18 minutes in meditation. Apart from a couple daylong meditation workshops, this is the longest I was ever able to sit. Part of it is the throbbing feeling in my head. Even though I had a painkiller I am still feeling the mini-migraine in my skull. It somehow helps me concentrate better, the throbbing is like a distant rhythmic drum. The other helping factor is the one hour yoga session that I just went through teaching two friends (it was a good session with a nice balance of sweat and relaxation).

After we dropped D. and R. off to the metro, I decided to sit down. I lit a candle in my meditation/yoga room, took out my pretty round red meditation cushion and started the process.

First and foremost, straight/neutral spine (which was easy this time since I was already relaxed from yoga). Next comes the harder part. Sitting down, scanning my body, slowing my breath and trying to tune down the non-ending story telling. The tuning down feels like stories are still going on in my head, but just for this moment I choose not to listen to them. Instead I listen to the ringing sound in my ears, the birds and bugs outside the window, the distant passing cars, maybe my heart beat... I watch my breath passing through my nostrils, filling my belly and lungs, I try to make it softer (as Iyengar says, breathing without hurting a single cell in my body). Then slowly, I feel it: I am suddenly lighter, like a cloud rather than a solid body. I expand and I am small at the same time. I observe myself breathing but I am not my body. It is almost as if I am watching my body from the outside. Breath just happens. My eyes, my face, my skin, I can feel all of them, at the same time I feel as if I am dissolving into air. I am a cloud of energy, I am one with the universe. My stories are silent.
Then, right at this moment, I ask myself a simple question, one that I find myself coming back to 'what should I learn today?'. The answer is one word this time, it appears from within, I see it rising from my belly and becoming slightly louder as it rises up to my chest: 'konusmayi', which means 'to talk' in Turkish. I don't ask 'why?' or don't say 'what the hell!'. At this moment, I am kind of impartial to it. I just take it as it is for further pondering. And I open my eyes. 18 minutes, not bad. I'm proud of myself.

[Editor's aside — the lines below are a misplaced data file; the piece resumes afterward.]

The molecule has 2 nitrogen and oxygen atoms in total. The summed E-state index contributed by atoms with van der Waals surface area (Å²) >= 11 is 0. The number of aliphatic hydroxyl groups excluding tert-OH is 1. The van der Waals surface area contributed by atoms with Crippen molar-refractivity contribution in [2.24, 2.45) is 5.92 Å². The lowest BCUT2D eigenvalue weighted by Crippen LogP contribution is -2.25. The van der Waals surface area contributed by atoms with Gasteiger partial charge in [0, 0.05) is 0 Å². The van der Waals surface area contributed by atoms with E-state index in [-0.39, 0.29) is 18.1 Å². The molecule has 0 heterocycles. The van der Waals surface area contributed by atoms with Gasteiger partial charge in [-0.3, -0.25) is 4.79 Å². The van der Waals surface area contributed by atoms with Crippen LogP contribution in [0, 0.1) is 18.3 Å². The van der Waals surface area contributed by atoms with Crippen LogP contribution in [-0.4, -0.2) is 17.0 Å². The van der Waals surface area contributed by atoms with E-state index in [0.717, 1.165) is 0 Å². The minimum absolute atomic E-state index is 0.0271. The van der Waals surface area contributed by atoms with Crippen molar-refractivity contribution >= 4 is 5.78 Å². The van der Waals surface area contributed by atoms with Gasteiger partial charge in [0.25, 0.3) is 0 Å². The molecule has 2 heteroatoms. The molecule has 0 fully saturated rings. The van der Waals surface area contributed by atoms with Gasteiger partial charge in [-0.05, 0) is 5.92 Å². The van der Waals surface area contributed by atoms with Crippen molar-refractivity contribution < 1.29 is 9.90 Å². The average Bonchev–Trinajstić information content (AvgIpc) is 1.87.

And now the pondering :) I would be the first to admit that talking isn't always easy for me. I am better at writing, I have always been. I get tired of talking (literally my chin would hurt if I talk (or force myself to talk) in a rare occasion where the person opposite me isn't a talker -like mumu :)). I desperately need my silence. It is also hard in my day to day living since I am in foreign waters. I didn't grow up here. Yes I speak English well. But it is a conscious effort. When I am tired or hungry, words fail me. I find myself speaking with vague descriptions or lots of 'you know's. Or occasionally I make up words, like yesterday, here is my new name for mumu's video game 'Star Ocean': 'Space Babies' :))
Yet I find myself in a position where I am changing careers into a job where I am expected to teach yoga mainly through talking. It is probably my biggest fear, struggle and obstacle to get what I think or want to teach through to people who may or may not be native English speakers, by using English language. It's hard man!
This is not a complaint though. I think this is an honest sharing of my obstacles and fears. And like in meditation, I need to be very conscious about the story I am telling myself in real life (and not always listen to it, even change it if needed). Maybe that is the key from today's sitting. Maybe I need to look at my personal story about 'talking'. Is it a story of fear or is it a story where I get to learn something through my challenges? Do I get to experience life better, deeper through this challenge? Can I bring out something good, something better in myself and others by meeting this challenge, by striving to talk better, communicate smoother? Will people judge me by a mispronounced word or according to how they feel at the end of my class or what they saw differently in their lives as a result of my class? As I improve, will I be able to embrace my ever unwinding limitations?

And more importantly, while doing this, am I still myself and am I true to myself, my intentions, and my reasons for starting this journey (to help others help themselves and help them experience joy and happiness)? Do I sleep well at night? At the end of the day, this is what matters to me most.


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